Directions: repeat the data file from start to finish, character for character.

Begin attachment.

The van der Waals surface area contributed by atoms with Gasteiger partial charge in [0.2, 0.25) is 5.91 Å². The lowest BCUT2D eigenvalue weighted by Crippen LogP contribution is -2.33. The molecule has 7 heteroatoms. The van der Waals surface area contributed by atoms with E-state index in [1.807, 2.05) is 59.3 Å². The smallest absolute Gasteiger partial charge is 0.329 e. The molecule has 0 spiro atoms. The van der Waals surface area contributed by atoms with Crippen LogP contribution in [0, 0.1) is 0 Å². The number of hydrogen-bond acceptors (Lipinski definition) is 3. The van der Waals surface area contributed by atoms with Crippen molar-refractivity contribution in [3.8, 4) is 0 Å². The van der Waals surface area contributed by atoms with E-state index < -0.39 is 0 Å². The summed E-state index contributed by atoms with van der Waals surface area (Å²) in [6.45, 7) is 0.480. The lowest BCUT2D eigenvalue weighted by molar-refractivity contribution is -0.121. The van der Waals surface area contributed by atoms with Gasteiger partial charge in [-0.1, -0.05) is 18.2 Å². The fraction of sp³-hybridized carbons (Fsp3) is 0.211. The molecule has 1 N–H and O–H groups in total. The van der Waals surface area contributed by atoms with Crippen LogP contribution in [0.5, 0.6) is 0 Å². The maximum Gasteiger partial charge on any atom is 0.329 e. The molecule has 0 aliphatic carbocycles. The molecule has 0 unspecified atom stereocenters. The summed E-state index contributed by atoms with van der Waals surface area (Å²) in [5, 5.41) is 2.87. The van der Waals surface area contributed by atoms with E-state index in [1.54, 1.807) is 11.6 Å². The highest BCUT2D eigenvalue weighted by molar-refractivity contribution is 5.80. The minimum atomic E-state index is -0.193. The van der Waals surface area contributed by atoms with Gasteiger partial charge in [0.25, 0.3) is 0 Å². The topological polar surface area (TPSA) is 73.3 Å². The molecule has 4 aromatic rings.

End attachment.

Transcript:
The van der Waals surface area contributed by atoms with Gasteiger partial charge in [0.2, 0.25) is 5.91 Å². The lowest BCUT2D eigenvalue weighted by Crippen LogP contribution is -2.33. The molecule has 7 heteroatoms. The van der Waals surface area contributed by atoms with E-state index in [1.807, 2.05) is 59.3 Å². The smallest absolute Gasteiger partial charge is 0.329 e. The molecule has 0 spiro atoms. The van der Waals surface area contributed by atoms with Crippen LogP contribution in [0, 0.1) is 0 Å². The number of hydrogen-bond acceptors (Lipinski definition) is 3. The van der Waals surface area contributed by atoms with Crippen molar-refractivity contribution in [3.8, 4) is 0 Å². The van der Waals surface area contributed by atoms with E-state index < -0.39 is 0 Å². The summed E-state index contributed by atoms with van der Waals surface area (Å²) in [6.45, 7) is 0.480. The lowest BCUT2D eigenvalue weighted by molar-refractivity contribution is -0.121. The van der Waals surface area contributed by atoms with Gasteiger partial charge in [-0.1, -0.05) is 18.2 Å². The fraction of sp³-hybridized carbons (Fsp3) is 0.211. The molecule has 1 N–H and O–H groups in total. The van der Waals surface area contributed by atoms with Crippen LogP contribution in [0.5, 0.6) is 0 Å². The maximum Gasteiger partial charge on any atom is 0.329 e. The molecule has 0 aliphatic carbocycles. The molecule has 0 unspecified atom stereocenters. The summed E-state index contributed by atoms with van der Waals surface area (Å²) in [5, 5.41) is 2.87. The van der Waals surface area contributed by atoms with E-state index in [1.54, 1.807) is 11.6 Å². The highest BCUT2D eigenvalue weighted by molar-refractivity contribution is 5.80. The minimum atomic E-state index is -0.193. The van der Waals surface area contributed by atoms with Gasteiger partial charge in [0.25, 0.3) is 0 Å². The topological polar surface area (TPSA) is 73.3 Å². The molecule has 4 aromatic rings.